There are customised tech experiences to connect further with the brand, including trying on lipstick shades in virtual mirrors, and creating your perfect foundation via an infrared touchscreen. The entire experience has been socialised to integrate reviews, trends and influencers at each product station. It’s an excellent example of a retailer using tech to create an immersive brand experience.
20. Matchesfashion (London)
Luxury fashion retailer Matchesfashion has created the ultimate slow, experiential store with its 5 Carlos Place Georgian townhouse. The space in Mayfair has been built around engagement and discovery, as it hosts regular events and personal shopping services. The ‘In Residence’ events are a year-round calendar of trunk shows, installations, talks and dinners.
Being a digital-first brand that does the vast majority of its sales online, Matches focuses on everything online can’t do – and its personal shopping service attracts high-end, loyal customers from across the globe who spend hours at a time here. This service is supported by rapid deliveries to the store from its nearby depot. Matches combine the online and offline worlds to great effect.
21. MCM (Berlin)
German luxury brand MCM opened the first of its new concept stores ‘1976 Berlin’ to offer customers an artistic and sophisticated shopping experience. The building which was formerly a garage has been redesigned in the style of a modern art gallery. The brand wanted to create a space to engage on a deeper level with the city’s youth and also create a space that showcases its heritage.
There are only 20 pieces on display which are currently heritage products. Much like how a gallery changes its space when a new artist comes in, this space follows suit with new collections. It is very clear that this is not a store; it is a cultural experience and a place for creative engagement.
22. Muji Hotel (Tokyo)
A hotel is a great brand home for an interiors and lifestyle brand. The Muji Hotel shares its space with the brand’s global flagship store. The hotel is simple and stylish, like the brand itself, and there are 79 compact rooms furnished with items from Muji’s own range. The hotel occupies floors 6 to 11 but the first five floors are made up of retail space where you can purchase anything you like from the hotel rooms.
There is also a bakery, bar and two restaurants celebrating Japanese cuisine. You can also experience Atelier Muji, an exhibition space which comprises two galleries celebrating craftsmanship and design. There is also a library where you can spend time reading books on art and design. It’s a wonderful space to fully immerse yourself in everything Muji.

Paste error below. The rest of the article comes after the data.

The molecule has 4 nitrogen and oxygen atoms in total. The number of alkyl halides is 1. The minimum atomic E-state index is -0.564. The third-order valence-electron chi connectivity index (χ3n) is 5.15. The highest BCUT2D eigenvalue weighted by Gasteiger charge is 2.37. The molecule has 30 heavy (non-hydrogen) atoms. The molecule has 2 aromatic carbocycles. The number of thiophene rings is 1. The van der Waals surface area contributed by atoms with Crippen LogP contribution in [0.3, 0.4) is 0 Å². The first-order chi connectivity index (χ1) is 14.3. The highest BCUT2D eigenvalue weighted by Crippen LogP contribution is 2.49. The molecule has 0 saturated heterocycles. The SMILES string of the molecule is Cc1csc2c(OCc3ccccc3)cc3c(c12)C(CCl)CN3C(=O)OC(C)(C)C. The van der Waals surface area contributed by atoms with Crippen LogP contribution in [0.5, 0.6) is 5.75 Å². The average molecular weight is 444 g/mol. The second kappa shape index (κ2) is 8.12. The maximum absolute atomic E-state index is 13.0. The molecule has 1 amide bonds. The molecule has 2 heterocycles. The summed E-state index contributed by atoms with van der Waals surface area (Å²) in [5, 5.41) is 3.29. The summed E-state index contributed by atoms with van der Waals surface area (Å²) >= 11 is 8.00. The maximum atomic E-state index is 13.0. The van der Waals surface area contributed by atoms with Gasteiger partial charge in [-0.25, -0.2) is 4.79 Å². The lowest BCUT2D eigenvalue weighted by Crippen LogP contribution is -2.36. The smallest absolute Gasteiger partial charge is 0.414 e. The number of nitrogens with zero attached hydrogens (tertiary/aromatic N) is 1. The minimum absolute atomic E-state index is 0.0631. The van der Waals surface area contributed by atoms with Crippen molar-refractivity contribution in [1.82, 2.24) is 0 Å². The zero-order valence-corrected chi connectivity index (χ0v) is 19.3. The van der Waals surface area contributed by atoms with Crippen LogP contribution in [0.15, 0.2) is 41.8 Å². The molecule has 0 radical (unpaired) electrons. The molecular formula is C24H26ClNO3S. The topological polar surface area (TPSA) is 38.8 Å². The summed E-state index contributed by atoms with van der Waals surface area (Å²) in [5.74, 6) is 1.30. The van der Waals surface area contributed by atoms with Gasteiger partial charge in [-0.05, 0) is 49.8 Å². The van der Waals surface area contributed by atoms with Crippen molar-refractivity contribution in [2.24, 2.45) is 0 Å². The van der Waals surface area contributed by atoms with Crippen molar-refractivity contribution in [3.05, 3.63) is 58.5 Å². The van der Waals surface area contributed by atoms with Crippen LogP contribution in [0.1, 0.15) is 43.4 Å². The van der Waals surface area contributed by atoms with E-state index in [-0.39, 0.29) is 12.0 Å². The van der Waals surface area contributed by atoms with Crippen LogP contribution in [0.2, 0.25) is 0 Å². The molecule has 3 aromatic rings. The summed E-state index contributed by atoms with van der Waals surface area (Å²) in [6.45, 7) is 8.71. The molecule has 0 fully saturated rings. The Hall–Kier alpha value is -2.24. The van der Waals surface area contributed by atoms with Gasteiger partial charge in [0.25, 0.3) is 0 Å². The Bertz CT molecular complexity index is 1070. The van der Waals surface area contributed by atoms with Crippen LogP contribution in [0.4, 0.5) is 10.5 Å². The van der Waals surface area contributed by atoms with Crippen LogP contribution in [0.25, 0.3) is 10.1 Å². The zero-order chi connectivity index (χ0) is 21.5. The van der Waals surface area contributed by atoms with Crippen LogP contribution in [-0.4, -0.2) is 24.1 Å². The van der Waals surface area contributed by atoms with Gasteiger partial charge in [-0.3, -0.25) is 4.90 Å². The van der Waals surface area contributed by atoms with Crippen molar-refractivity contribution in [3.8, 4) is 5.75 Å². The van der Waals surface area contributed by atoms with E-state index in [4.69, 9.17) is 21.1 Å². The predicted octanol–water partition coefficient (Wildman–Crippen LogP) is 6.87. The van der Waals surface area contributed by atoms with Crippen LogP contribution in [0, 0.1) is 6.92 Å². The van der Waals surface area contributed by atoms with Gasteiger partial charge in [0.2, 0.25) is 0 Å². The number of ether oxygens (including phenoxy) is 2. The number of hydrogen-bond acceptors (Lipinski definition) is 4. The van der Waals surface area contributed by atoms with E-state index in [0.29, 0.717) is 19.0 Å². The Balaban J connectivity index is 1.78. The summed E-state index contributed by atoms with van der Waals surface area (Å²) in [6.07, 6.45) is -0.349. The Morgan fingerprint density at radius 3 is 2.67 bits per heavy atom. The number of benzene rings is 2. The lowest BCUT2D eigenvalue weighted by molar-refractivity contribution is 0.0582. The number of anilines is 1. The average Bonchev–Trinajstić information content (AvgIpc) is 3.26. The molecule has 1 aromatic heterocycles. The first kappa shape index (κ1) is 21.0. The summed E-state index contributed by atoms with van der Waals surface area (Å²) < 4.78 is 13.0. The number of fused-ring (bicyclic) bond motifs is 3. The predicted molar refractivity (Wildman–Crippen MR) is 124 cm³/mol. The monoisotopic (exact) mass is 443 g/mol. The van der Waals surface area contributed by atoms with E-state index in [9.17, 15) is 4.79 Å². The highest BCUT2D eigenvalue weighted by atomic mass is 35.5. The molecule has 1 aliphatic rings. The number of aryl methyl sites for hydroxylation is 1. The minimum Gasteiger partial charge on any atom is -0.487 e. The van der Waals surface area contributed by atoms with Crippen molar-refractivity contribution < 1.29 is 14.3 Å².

23. Nordstrom Men’s (New York)
The new Nordstrom Men’s store in Manhattan is shaking up the definition of a department store. There is an emphasis here on finding items you can’t get elsewhere. There are exclusive collaborations and personalised fragrance experiences. There is a Levi’s Tailor service too that you won’t find elsewhere – where new or pre-owned jeans can be customised.
You can hang out in the Clubhouse bar and sip handcrafted cocktails or enjoy a bespoke latte in the Coffee shop. There’s some fun tech too – life-size screens display digitised versions of men’s suits to their exact specifications so they can ‘virtually’ try before they buy. And there are hints of brand storytelling: the tree sculpture ‘Arctic Tree’ by Seattle based artist John Grade is a nod to the retailer’s roots.
24. Rapha Clubhouse (London)
Rapha stores are known as Clubhouses because they are places where cycling enthusiasts come to hang out and meet other fans of the sport. Here they can watch live racing and join a programme of rides and events. They are also home to the local Rapha Cycling Club.
The Clubhouses have cafes serving good coffee and food – each cafe serves locally sourced produce and is reflective of the region it’s in. Good coffee is integral to the cycling culture and the Soho store doesn’t disappoint with its selection. You can still pick up cycling apparel here but most of the space is dedicated to the cafe and building a haven for the community of cyclists that visit.
25. RH (NYC)
Home furnishings company Restoration Hardware’s store in the Meatpacking district is a stunningly beautiful space. The six-storey building houses all of RH’s businesses as well as featuring a striking art installation, a swanky rooftop restaurant, wine bar and barista bar. The hospitality offerings are destinations in themselves with tree-lined terraces and exquisite menus.
Although the store has everything you would need to furnish a home – complete with its own interior design firm on-site – the space is really more of a gallery. It’s somewhere you come to get inspired and to soak up the brand. This is definitely an experience that cannot be replicated online.